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Date of Award


Document Type

Thesis - Pacific Access Restricted

Degree Name

Master of Arts (M.A.)


Graduate School

First Advisor

Linda L. Nolan

First Committee Member

John Phillips

Second Committee Member

Randall J. Koper


This study will further the base of research concerned with the phenomenon of self-esteem and its relationship to self-disclosure. The view one has of self significantly affects attitudes, behaviors, evaluations, and cognitive processes. By correlating the self-esteem measure with a pen and paper measure of self-disclosure, and a behavioral measure of self-disclosure, we will have a better understanding of the relationship self-esteem has in regulating or influencing what we disclose of ourselves to others. Also, we can determine if one's reported disclosures are a measurement of one's actual disclosures.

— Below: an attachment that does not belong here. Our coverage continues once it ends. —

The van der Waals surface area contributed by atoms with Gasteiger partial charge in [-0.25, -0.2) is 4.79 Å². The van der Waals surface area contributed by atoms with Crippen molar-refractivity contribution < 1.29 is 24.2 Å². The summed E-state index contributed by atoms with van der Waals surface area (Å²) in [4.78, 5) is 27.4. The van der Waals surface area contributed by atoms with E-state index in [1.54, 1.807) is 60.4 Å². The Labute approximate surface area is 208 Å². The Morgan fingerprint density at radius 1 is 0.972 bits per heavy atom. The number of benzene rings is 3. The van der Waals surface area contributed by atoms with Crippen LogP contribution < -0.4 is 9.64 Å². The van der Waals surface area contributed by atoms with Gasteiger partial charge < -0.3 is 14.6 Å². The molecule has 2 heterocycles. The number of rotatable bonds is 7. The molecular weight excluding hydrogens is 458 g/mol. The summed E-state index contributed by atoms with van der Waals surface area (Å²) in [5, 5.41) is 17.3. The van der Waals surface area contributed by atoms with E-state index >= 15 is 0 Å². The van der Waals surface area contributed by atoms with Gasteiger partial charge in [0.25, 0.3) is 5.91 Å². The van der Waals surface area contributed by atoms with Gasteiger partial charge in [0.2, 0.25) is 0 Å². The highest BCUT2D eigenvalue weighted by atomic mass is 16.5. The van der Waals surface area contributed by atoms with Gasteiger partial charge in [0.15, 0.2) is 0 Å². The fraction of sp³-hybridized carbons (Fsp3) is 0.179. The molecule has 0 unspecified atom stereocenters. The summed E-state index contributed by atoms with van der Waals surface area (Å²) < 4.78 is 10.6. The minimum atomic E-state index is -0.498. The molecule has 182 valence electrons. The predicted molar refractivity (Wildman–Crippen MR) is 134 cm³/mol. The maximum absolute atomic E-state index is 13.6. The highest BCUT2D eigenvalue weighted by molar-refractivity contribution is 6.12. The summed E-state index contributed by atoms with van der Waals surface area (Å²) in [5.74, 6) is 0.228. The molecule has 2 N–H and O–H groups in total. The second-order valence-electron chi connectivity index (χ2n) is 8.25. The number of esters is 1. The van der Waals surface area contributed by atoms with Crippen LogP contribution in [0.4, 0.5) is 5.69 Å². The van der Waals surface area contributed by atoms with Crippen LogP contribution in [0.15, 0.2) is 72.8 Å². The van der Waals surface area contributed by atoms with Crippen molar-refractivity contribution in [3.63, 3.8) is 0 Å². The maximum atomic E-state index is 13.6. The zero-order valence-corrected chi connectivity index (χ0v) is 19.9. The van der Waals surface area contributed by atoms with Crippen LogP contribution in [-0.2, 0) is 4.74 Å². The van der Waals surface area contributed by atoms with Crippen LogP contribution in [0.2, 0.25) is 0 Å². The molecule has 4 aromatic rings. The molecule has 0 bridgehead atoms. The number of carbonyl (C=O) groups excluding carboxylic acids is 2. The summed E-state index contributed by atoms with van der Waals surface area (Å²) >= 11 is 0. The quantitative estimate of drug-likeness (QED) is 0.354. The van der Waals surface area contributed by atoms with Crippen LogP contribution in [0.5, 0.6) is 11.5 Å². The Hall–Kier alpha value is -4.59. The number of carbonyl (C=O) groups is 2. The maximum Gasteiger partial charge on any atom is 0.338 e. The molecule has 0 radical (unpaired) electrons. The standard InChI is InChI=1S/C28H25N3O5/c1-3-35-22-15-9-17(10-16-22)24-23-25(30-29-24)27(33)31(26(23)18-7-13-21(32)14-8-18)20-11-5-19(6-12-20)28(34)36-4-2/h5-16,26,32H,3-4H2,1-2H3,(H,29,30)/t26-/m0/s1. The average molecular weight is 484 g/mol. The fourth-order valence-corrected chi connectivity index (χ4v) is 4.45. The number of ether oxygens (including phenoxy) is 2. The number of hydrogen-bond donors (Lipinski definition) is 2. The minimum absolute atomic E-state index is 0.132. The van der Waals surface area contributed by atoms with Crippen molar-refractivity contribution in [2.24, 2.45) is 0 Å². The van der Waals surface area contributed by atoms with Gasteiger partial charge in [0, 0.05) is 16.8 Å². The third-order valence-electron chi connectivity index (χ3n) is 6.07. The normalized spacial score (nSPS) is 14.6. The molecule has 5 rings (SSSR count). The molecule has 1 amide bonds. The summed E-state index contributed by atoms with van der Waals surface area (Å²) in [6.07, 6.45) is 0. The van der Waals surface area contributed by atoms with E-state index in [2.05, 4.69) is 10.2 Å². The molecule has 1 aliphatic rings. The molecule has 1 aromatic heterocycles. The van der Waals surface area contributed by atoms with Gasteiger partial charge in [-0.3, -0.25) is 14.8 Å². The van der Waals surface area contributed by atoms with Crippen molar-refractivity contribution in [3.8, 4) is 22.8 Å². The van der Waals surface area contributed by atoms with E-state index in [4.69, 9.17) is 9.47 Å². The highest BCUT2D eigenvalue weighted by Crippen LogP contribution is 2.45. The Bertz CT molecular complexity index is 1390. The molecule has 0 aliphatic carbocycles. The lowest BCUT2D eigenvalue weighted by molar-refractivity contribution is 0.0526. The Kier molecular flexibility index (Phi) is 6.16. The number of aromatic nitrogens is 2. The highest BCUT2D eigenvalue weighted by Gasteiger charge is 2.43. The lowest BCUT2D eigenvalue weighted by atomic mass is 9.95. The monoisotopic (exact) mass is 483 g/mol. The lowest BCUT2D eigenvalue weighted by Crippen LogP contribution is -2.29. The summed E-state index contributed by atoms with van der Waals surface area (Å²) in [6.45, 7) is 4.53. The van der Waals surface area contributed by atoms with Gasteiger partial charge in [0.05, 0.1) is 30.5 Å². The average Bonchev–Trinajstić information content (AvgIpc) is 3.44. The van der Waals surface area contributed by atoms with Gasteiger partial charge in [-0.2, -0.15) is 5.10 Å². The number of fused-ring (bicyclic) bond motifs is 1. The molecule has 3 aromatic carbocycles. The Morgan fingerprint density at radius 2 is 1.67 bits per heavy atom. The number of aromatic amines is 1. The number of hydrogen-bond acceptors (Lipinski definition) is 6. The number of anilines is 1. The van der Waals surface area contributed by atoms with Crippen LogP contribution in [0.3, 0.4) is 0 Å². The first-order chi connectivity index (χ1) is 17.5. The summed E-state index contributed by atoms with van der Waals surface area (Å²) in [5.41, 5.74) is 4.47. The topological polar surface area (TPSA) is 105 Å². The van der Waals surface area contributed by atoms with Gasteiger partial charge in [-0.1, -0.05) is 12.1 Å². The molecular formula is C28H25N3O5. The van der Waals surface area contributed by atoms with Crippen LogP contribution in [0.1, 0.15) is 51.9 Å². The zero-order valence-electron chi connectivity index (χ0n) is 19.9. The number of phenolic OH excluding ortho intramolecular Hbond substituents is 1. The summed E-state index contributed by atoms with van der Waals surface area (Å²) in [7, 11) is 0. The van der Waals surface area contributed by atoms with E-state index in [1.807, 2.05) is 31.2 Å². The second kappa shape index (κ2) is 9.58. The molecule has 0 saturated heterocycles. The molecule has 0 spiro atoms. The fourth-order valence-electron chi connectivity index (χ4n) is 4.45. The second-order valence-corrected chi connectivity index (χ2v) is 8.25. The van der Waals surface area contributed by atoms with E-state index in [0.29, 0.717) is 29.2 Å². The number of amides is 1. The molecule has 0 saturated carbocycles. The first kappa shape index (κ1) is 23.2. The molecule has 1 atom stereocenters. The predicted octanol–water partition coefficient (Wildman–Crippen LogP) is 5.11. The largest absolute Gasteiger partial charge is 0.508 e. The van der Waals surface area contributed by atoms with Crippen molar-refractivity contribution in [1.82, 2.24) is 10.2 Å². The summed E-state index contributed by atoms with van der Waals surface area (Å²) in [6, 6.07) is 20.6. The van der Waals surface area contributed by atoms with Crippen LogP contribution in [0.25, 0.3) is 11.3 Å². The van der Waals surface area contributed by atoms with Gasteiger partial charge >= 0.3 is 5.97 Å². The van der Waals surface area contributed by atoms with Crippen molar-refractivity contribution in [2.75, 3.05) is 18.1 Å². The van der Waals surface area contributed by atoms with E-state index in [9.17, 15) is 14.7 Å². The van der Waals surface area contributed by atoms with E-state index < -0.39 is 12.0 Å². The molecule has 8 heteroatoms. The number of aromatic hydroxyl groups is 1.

This study examined whether self-esteem influences an individual's readiness to self-disclose.

It would make intuitive sense that we should seek to understand conditions that affect the degree to which individuals are more or less likely to disclose information about themselves. In this way, we will be better equipped to promote and maintain relationships. Research has suggested that disclosure promotes relational growth. If we better understand the conditions that affect levels of disclosure, we can establish deeper, more committed relations with others, as well as communicate more effectively.

Self-esteem refers to an individual's personal judgement of his or her worth. This construct was operationalized by using the Index of Self-Esteem, ISE.

Self-disclosure is any message about the self that a person communicates to another. It implies that in some situations an individual chooses how much or how little to divulge. This construct was operationalized by using Viii the Disclosiveness/Disclosure Scale-RSDS, and also by having subjects rate their actual disclosures: BSDl - openness; BSD2 - comfort; and BSD3 - level (See Appendices A,B,& C).



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